What triggered the crisis? – On February 14, 40 paramilitaries were killed in a suicide bomb attack in the Indian-administered part of Kashmir, igniting outrage. It was the deadliest militant attack there in three decades, and was claimed by Pakistan-based group Jaish-e-Mohammed (JeM). Kashmir has been a major flashpoint since the end of British rule in the subcontinent in 1947. A ceasefire line divides it between India and Pakistan, but both claim the Himalayan region in its entirety. Kashmir has seen hostilities during three India-Pakistan wars, as well as a limited conflict in 1999. India has 500,000 troops stationed in the region to counter an armed insurgency by separatists seeking either independence or a merger with Pakistan.

– How did India react? – Prime Minister Narendra Modi threatened a “jaw-breaking” response after the bombing. New Delhi demanded action from Islamabad, which it accuses of using militant groups as proxies to fuel unrest in Kashmir and carry out terror attacks in India. On February 26, Indian warplanes crossed the Kashmir ceasefire line into Pakistani airspace, dropping bombs on what New Delhi described as a large JeM camp where militants were preparing to stage more attacks in India. Islamabad confirmed the incursion and the dropping of payloads in undisputed Pakistani territory, a few kilometers outside the part of Kashmir it controls. But it said New Delhi’s claim of killing scores of militants was “self-serving, reckless and fictitious”.

– What was Pakistan’s response? – An infuriated Islamabad vowed retaliation after the raid, India’s first use of air power on Pakistani soil since the two fought a war in 1971 — when neither had nuclear weapons. On February 27, Pakistani jets flew across the Kashmir ceasefire line in what Islamabad described as a show of strength, hitting open spaces after locking on to military targets. But there was a dramatic escalation when the Pakistani planes were chased by Indian fighters. In the ensuing fight, both sides claimed to have shot down each other’s warplanes. Pakistan said it downed two Indian jets, and detained one of their pilots.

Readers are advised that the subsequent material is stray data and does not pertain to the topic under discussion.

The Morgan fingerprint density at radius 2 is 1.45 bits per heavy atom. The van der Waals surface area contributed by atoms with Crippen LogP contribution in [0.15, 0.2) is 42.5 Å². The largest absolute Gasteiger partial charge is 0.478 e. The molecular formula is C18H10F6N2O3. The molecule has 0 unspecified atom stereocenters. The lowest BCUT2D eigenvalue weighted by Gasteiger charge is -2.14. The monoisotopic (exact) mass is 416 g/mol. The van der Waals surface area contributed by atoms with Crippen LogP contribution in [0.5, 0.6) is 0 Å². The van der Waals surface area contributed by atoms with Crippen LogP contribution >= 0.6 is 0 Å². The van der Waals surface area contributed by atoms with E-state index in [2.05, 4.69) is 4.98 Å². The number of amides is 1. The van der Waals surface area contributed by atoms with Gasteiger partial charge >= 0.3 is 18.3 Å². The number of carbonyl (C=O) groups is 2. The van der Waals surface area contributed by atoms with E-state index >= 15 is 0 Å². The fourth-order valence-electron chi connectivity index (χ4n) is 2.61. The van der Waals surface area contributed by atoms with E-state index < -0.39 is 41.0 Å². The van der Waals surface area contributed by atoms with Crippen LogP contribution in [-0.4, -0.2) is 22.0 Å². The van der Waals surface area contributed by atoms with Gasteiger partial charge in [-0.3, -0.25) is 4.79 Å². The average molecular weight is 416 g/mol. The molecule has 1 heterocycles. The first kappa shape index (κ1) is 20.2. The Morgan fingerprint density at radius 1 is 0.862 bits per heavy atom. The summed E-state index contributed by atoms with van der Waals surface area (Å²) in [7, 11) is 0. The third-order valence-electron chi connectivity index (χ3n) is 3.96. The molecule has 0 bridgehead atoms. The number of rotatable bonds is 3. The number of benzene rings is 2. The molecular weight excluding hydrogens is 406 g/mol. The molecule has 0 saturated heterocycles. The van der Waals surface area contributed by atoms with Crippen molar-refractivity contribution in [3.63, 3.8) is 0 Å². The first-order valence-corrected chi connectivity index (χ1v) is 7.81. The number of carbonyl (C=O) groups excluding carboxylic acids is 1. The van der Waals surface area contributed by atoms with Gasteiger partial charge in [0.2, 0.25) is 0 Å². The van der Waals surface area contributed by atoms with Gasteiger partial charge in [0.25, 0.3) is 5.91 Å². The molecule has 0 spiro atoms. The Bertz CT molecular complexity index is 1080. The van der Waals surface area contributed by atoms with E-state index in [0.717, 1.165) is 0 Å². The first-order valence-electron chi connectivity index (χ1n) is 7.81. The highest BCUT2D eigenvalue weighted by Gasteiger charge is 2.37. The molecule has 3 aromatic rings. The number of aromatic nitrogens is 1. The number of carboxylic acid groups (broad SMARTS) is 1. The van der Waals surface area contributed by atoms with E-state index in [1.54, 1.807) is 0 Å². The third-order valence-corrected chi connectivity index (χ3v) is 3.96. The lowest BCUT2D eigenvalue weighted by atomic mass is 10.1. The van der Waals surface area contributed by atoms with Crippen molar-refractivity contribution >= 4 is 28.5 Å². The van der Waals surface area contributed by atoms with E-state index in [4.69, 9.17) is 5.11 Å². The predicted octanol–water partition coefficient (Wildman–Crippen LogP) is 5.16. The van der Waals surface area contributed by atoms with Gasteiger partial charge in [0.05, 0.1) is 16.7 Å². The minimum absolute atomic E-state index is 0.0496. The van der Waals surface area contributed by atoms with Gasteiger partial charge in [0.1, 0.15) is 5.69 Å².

• The Organization of Islamic Cooperation’s Council of Foreign Ministers on 2nd March reaffirmed its “unwavering support for the Kashmiri people in their just cause” and condemned in the strongest terms the recent wave of Indian terrorism in occupied Jammu and Kashmir, according to a press release issued by the Foreign Office (FO).

In a resolution adopted by the 46th session of Council of Foreign Ministers (CFM), the OIC member states reiterated that Jammu and Kashmir remains the core dispute between Pakistan and India and its resolution is indispensable for the dream for peace in South Asia, the FO said. The OIC resolution expressed deep concern over the atrocities and human rights violations in Indian-occupied Kashmir. The resolution, as per the FO, also reminded the international community of its obligation to ensure implementation of UN Security Council resolutions on the Jammu and Kashmir dispute. In the context of the current volatile situation in the region, the OIC member states adopted a new resolution sponsored by Pakistan, which expressed grave concern over the Indian violation of Pakistani airspace; affirmed Pakistan’s right to self-defense; and urged India to refrain from the threat or use of force.

  • Pakistan has released captured Indian pilot on 1st March as a peace gesture.

Pakistan released a downed Indian pilot back to India on Friday (March 1) amid a tense standoff between the nuclear-armed neighbors. Indian fighter pilot was captured by Pakistan earlier this week after his aircraft was shot down in an aerial dogfight over disputed Kashmir state, returned home on ist March. Wing Commander Abhinandan was captured soon after he descended by parachute after bailing out from his disintegrating aircraft. The PAF shot down two IAF aircraft, and the wreckage of the second aircraft fell in Indian-occupied Kashmir.

·         In the line of fire: Kashmir suffers even as tensions ease

Refugees’ camps can be seen on both side of the Line of Control of India and Pakistan showing miseries of Kashmiris. Hundreds in the area are fleeing their homes when barrages of shells fall across the Kashmir frontier. On IST and 2nd March “Two Pakistan Army soldiers embraced martyrdom at Nakiyal Sector in exchange of fire while targeting Indian posts undertaking firing on civilian population,” the ISPR statement read. Earlier, ISPR had reported Indian firing across the LoC, as a result of which two citizens were martyred while two others, including a woman, were injured. A 19-year-old youth, identified as Abdul Ghaffar, was injured in Darra Sher Khan when he was shot at by an Indian sniper from across the LoC.

  • The interior ministry has removed the names of Pakistan People’s Party (PPP) Co-Chairman Asif Ali Zardari and his sister Faryal Talpur’s name from the Exit Control List (ECL).